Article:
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What corruption we must fight?

This is an account of a Saudi distinguished in the administrative, technical and scientific fields. His painful fate had led him to work in a government institution after years of working inside and outside the Kingdom in various sectors during which he gained good experience in carrying out work in an efficient manner and overcoming obstacles and problems.
In a gathering with a number of competent Saudi figures who work in the public sector, he asked a question, not an innocent one and with little spite, but full of anguish and pain, and in search for the truth: “What is the corruption that we must fight?”
On the face of it, the question seemed normal, with one answer only. But after he took a deep breath and a sip from his teacup, he said, “I started working in the government institution thinking that everything is explicit, open and organized. That all administrative, financial and technical procedures are defined, well-known and nonnegotiable.”
His first surprise was, as he said, that he couldn’t discipline the employees for numerous reasons, most important of all, was the lack of a system to assess performance, appreciate efficient employees and get rid of redundancies. He said that the employees who were very much aware of the regulations related to their personal rights were those who stall, with no work to do and only get benefited.
There is no system to get rid of those employees, and with the help of the weak system, they forcibly take whatever they want. The official in charge cannot fight them simply because they can press charges against him, and use all legal and illegal means to harm him with no fear of God, or any human being. His view is that it is a gap which should be addressed to fight corruption.
On the other hand, government institutions cannot recruit distinguished and competent people who can address administrative dysfunction, because of the poor salaries and privileges available for them in comparison with the private and academic sector. Any official who wants to recruit those mentioned has to alter the administrative, financial and supervisory system in order to allure them to work in any government institution. This is another area which should be addressed as well.
The third issue in abusing the system is the financial regulations, tenders and their contracting with the procedures accompanying them. This leads to administrative and financial corruption, thus the need to address it.
In a separate part of the discussion, the man asked: “How can we assess the performance of a government official and supervise him? Shall we leave the matter for those talkative? Or those with individual interests, who think that the official is excellent if he personally serves them, otherwise he is a bad person? Or should we leave the assessment process for those with loud voices and sharp tongues, who are more evil than good? Or to the media that focuses only on the negatives with full of attacks and criticisms? All of the mentioned above leads to the same road of corruption: A road that the official chooses in order to gain the friendship of inefficient staff and avoid their evils which is an issue that needs reform if we want to fight corruption.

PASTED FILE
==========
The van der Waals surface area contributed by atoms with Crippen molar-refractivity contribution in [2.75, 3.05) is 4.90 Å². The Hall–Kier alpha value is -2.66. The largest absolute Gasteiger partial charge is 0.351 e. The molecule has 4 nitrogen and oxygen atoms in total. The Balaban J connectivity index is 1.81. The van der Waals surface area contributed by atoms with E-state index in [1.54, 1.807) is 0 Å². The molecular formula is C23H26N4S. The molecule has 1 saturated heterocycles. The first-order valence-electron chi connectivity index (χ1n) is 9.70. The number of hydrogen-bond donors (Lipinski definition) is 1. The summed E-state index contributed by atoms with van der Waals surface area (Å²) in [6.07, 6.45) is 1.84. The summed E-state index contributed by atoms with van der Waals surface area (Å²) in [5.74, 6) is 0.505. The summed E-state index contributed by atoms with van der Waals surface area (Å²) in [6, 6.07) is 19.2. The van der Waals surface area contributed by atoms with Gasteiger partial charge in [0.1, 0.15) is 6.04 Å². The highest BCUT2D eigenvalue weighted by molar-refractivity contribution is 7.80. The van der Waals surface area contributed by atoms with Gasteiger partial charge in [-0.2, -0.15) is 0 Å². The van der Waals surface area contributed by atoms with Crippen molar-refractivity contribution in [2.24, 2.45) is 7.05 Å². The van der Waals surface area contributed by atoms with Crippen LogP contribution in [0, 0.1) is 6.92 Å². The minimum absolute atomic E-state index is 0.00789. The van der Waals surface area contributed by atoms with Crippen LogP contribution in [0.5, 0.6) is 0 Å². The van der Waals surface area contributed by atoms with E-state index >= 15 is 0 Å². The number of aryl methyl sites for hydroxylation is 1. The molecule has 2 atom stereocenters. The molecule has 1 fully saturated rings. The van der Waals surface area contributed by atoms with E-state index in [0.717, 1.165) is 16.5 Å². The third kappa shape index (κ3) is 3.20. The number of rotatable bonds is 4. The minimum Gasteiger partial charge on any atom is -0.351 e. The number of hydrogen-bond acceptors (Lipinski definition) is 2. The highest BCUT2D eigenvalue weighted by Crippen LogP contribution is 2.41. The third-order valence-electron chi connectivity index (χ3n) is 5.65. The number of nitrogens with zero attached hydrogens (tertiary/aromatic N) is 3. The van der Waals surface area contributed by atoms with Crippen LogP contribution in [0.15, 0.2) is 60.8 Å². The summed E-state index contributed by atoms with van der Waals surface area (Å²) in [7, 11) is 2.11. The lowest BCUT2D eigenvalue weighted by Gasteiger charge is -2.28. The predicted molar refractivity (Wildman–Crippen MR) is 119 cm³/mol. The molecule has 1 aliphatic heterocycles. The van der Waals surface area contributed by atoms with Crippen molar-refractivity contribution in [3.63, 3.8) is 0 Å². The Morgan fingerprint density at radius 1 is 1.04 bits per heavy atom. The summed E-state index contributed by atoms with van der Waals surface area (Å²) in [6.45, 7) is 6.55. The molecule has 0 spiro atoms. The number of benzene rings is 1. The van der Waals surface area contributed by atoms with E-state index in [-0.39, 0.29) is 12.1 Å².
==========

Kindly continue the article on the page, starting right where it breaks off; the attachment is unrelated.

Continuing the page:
The man quoted those who were relieved from their positions, with or without their choice. Some of them were from the most distinguished fields in the Kingdom, even though, they were not spared criticisms and charges after all they did to their country.
He also talked about his experience in the government institution, and the difficulties that confront one who wants to work and succeed in his performance, and be away from anything that may lead to corruption, at the administrative, financial, or behavioral level. The discussion involved the best ways to develop the different institutions of the state to promote competence and systems, such as the following:
1 Amend payrolls so as to be able to recruit competent staff on competitive basis at par with the private and academic sector.
2 Recruitment and dismissal system should be clearly stated, in particular, firing those who are not committed to work and achievement.
3 To listen to officials in the financial departments and projects, and study their proposals involving the development of financial systems and auctions, to reach a way that prevents violations.
4 To develop a system that protects the rights of the civil servant, the competent one in particular, and his reputation, so as not to be subject to false criticisms and charges that could lead him to refrain from working at any government institutions.
Last, and not least, the civil servant must be treated like every other government employee, as is the case in the Anti-Corruption Commission, because this will reduce corruption to the minimum.